The Emissions Gap Report - 2023

News Excerpt:

The Emissions Gap Report - 2023 was recently published by the UN Environment Programme (UNEP).

About Emissions Gap Report:

  • The Emissions Gap Report (EGR) is UNEP's spotlight report launched annually before the annual Climate negotiations. 
  • The EGR tracks the gap between where global emissions are heading with current country commitments and where they ought to be to limit warming to 1.5°C. 

Key highlight of the Emissions Gap Report - 2023:

  • As many as 86 days this year have already breached the 1.5 degree Celsius temperature threshold, as global greenhouse gas emissions scaled a record high in 2022.
  • The report noted that with the current climate policies of countries, the world was set to become warmer by at least 3 degrees Celsius by the end of the century.
  • The world, together, emitted 57.4 billion tonnes of carbon dioxide in 2022, a 1.2 per cent increase over the previous year and higher than the previous record achieved in 2019.
  • The emissions of China and the United States, the world’s two biggest emitters, also rose in 2022, as did that of India, the third largest emitter.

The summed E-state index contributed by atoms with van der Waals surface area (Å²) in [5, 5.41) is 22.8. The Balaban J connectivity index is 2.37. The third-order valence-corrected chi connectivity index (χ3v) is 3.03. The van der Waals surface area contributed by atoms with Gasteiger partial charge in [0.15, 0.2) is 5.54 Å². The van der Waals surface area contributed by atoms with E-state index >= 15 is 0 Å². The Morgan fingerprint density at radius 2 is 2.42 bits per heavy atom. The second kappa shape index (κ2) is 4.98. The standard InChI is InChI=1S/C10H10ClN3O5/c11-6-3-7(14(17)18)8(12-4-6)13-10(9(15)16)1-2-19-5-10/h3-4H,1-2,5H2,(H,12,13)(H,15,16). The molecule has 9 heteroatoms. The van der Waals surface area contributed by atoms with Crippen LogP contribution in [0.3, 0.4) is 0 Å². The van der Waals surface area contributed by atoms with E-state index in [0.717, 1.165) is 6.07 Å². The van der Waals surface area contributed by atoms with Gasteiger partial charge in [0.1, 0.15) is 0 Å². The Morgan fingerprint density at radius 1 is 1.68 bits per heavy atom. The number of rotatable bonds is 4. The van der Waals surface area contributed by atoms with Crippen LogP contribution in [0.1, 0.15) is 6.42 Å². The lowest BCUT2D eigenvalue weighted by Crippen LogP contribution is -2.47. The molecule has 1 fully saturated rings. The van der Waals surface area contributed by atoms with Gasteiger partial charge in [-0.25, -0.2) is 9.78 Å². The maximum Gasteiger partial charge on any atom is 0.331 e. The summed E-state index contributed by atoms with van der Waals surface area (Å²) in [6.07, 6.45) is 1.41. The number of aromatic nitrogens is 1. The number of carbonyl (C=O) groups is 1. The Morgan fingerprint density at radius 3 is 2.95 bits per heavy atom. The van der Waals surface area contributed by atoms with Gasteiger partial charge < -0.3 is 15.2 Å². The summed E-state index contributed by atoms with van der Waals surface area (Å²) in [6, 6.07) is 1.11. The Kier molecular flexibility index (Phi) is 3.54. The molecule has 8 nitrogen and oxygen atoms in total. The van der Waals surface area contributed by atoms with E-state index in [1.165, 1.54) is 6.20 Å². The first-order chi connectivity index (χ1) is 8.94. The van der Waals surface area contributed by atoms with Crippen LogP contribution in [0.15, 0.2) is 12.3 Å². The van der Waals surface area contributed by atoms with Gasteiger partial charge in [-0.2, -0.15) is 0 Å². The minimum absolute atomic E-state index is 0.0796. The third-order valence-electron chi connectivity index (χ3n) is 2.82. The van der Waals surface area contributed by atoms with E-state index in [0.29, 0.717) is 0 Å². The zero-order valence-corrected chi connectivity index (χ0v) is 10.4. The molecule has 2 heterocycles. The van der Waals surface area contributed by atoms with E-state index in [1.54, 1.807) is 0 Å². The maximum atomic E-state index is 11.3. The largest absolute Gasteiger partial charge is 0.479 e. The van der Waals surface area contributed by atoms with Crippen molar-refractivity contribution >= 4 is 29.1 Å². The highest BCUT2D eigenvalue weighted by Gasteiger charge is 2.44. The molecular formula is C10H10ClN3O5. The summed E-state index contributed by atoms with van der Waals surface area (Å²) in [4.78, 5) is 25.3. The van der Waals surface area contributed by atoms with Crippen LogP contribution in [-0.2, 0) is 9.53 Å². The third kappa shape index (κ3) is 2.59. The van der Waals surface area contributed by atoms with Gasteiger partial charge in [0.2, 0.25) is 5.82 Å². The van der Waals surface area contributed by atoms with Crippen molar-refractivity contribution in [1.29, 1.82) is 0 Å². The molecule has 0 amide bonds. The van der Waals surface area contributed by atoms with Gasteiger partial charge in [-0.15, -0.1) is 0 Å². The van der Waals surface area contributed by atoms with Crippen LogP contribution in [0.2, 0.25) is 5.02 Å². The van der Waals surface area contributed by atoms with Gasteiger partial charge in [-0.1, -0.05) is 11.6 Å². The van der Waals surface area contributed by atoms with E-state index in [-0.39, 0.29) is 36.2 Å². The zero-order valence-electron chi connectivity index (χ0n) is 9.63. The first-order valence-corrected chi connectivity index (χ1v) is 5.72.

• The European Union, Russia and Brazil saw emissions go down a bit.
  • Even if all the climate actions as per the current promises made by the countries were carried out with the highest ambition, global emissions in 2030 would still be at least 19 billion tonnes of CO2 equivalent higher than the level required to keep global warming within 1.5 degree Celsius from pre-industrial times (the average of annual temperatures in the 1850-1900 period).


  • To meet this gap, global emissions would need to drop by at least 8.7 percent yearly from 2024 (instead of the 1.2 percent rise in 2022).
    • The failure of the world to take early action on climate has brought it into a situation where meeting the 1.5 degree Celsius target looks extremely difficult.


The goal of the 2015 Paris Agreement is to ensure that long-term annual average temperatures do not exceed a 2-degree Celsius increase compared to the pre-industrial averages and preferably be contained within a 1.5-degree Celsius rise.